The one thing every over 60 needs to know about retirement living 28



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Here at Starts at 60 we endeavour to bring you information on everything that could be relevant to your lives – and one of those things is retirement living. But we’ve noticed a trend on our recent retirement living articles that we’d like to address: the difference between retirement villages and nursing homes.

There seems to be a lot of confusion around these two things. We ran an article on having the “retirement living” discussion and it was quite clear from the comments that people were misunderstanding retirement villages for nursing homes.

So today, we’re going to highlight just how different these two places are and share some real stories from real people.

Here’s what you need to know about retirement villages…

  • Retirement villages are private villages with a range of different living options. There are independent units and services apartments and each give the resident a different level of independence.
  • They come equipped with different numbers of bedrooms, full kitchens, living areas and outside areas.
  • They are created to provide retirees with many of the services they need in the one place and often contain restaurants, swimming pools, a gym, a sauna, a medical clinic, a hairdresser, a library, a theatre, gardens and walkways all in the one place.
  • Most give residents the option of having a garage and they are free to come and go as they wish! For those who don’t drive they often have private bus services to nearby shops for convenience too.
  • They are about giving retirees a happy, stress-free retirement and focus on convenience.
  • Residents can choose to get involved in the many entertainment options and hobbies available on site or can continue with their commitments out of the village.
  • If it is needed, care is available on either a temporary basis, say after an operation or procedure, or a long-term basis if it is needed.
  • There is an abundance of entertaining spaces either in your own home or throughout the village so residents can entertain family and friends just as they would in the family home. The grandkids can even come for sleep overs!

Here’s what you need to know about nursing homes…

  • Nursing homes are for people requiring ongoing, high level care.
  • They are staffed with nurses, doctors and professional carers 24/7 for people who need it at a later stage of life.
  • These are a more secure environment with more policies and procedures around exit and entry.
  • Visitors are usually always welcome.
  • All meals are provided and entertainment options on site are recommended.

You see, the purpose of a retirement village and the purpose of a nursing home are completely different. Retirement villages are about independence, convenience and peace of mind whereas nursing homes are about care and constant support.

Emily Burgess moved into an Aveo retirement village last year and this is what she said… “I am a resident of Aveo Bentleigh and my only regret is that I didn’t move here earlier! I always believed that places such as these were “old folks’ homes” however it only took me a day to dispel my disconcerted ideas. The service, care and accommodation here at Aveo Bentleigh are 100%. There is never a dull moment at the village with lots of activities such as bus trips, films etc. If you prefer to spend your time quietly there are spacious sitting rooms and a well-stocked library. The village also provides a bus service to larger shopping centres and if you don’t wish to cook there is a fabulous dining room, superb in both style and cuisine. The staff are always on hand with a smile and are eager to assist if needed.”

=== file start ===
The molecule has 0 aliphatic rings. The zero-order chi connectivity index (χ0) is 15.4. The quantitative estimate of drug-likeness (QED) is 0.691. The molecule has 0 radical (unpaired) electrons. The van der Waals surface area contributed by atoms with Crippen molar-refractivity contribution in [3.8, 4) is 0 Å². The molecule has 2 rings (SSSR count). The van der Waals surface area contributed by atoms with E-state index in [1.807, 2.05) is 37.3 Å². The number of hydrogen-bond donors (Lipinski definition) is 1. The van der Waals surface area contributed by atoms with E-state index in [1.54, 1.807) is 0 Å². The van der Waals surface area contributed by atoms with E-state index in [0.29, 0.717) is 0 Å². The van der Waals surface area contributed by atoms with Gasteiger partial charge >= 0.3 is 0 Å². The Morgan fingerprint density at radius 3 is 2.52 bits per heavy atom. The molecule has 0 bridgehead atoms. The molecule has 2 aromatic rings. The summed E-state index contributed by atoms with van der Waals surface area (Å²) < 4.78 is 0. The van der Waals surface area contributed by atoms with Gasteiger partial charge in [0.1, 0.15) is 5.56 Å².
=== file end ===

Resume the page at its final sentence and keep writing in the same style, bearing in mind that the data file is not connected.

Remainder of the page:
Val and Doug Brandon also had a pleasantly surprising experience when they moved… “We inspected Unit 44 at Taringa with our children at Aveo Taringa. We kept a busy life, so were not entirely sold on moving however, upon listing our family home, it sold within the first day.

In such a short time we were moving, and for anyone who has moved houses knows that it is not the best of experiences; except for getting rid of surplus goods and things that you should have thrown out a long time ago! While we were unpacking and settling in, and as we ventured out and about we were greeted by other residents with smiles and a happy relaxed demeanour. Invitations to exercise classes (haven’t made it yet), coffee in the dining room and some interesting events were plentiful. We even had our flu jabs in the Doctor’s room and a haircut with the on-site hairdresser. Life was looking better than I imagined.

We have been here a while now and we feel at peace and enjoy the residents who show a great enjoyment in this community. Our unit is very pleasant and we are learning you don’t have to have a lot of things when you are surrounded by a well-planned and kept environment, lovely people, and units that include everything”.

So make sure you understand what the retirement village lifestyle is all about before you make up your mind.

Tell us, have you visited a retirement village and been impressed with the facilities and lifestyle available?